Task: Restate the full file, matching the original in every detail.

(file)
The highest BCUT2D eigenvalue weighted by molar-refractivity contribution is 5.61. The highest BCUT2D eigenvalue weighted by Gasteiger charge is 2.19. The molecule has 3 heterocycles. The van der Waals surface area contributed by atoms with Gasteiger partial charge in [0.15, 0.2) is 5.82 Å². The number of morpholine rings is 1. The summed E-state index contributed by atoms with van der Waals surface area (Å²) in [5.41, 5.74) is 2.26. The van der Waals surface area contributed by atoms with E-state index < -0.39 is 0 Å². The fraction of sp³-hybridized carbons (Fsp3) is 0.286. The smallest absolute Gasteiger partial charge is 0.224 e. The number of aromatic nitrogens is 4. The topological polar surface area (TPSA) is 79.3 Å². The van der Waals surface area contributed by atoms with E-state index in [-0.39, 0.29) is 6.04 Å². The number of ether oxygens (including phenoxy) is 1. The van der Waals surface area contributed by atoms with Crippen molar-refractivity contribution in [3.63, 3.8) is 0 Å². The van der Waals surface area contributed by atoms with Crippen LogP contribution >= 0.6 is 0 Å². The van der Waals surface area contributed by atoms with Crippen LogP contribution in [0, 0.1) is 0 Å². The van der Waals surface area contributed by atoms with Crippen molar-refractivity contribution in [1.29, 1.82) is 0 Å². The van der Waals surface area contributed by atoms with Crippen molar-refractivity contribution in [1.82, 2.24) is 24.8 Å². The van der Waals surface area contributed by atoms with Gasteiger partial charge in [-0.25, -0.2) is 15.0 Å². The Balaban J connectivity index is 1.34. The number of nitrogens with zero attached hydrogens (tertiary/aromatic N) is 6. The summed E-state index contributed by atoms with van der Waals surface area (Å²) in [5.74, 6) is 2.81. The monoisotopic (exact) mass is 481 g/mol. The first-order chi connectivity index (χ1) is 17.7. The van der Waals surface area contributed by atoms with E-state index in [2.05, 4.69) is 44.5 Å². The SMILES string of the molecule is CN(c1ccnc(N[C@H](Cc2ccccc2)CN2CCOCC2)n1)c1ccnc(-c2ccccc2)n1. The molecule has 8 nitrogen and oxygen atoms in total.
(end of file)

The highest BCUT2D eigenvalue weighted by molar-refractivity contribution is 5.61. The highest BCUT2D eigenvalue weighted by Gasteiger charge is 2.19. The molecule has 3 heterocycles. The van der Waals surface area contributed by atoms with Gasteiger partial charge in [0.15, 0.2) is 5.82 Å². The number of morpholine rings is 1. The summed E-state index contributed by atoms with van der Waals surface area (Å²) in [5.41, 5.74) is 2.26. The van der Waals surface area contributed by atoms with E-state index < -0.39 is 0 Å². The fraction of sp³-hybridized carbons (Fsp3) is 0.286. The smallest absolute Gasteiger partial charge is 0.224 e. The number of aromatic nitrogens is 4. The topological polar surface area (TPSA) is 79.3 Å². The van der Waals surface area contributed by atoms with E-state index in [-0.39, 0.29) is 6.04 Å². The number of ether oxygens (including phenoxy) is 1. The van der Waals surface area contributed by atoms with Crippen molar-refractivity contribution in [3.63, 3.8) is 0 Å². The van der Waals surface area contributed by atoms with Crippen LogP contribution >= 0.6 is 0 Å². The van der Waals surface area contributed by atoms with Crippen LogP contribution in [0, 0.1) is 0 Å². The van der Waals surface area contributed by atoms with Crippen molar-refractivity contribution in [1.29, 1.82) is 0 Å². The van der Waals surface area contributed by atoms with Crippen molar-refractivity contribution in [1.82, 2.24) is 24.8 Å². The van der Waals surface area contributed by atoms with Gasteiger partial charge in [-0.25, -0.2) is 15.0 Å². The Balaban J connectivity index is 1.34. The number of nitrogens with zero attached hydrogens (tertiary/aromatic N) is 6. The summed E-state index contributed by atoms with van der Waals surface area (Å²) in [5.74, 6) is 2.81. The monoisotopic (exact) mass is 481 g/mol. The first-order chi connectivity index (χ1) is 17.7. The van der Waals surface area contributed by atoms with E-state index in [2.05, 4.69) is 44.5 Å². The SMILES string of the molecule is CN(c1ccnc(N[C@H](Cc2ccccc2)CN2CCOCC2)n1)c1ccnc(-c2ccccc2)n1. The molecule has 8 nitrogen and oxygen atoms in total.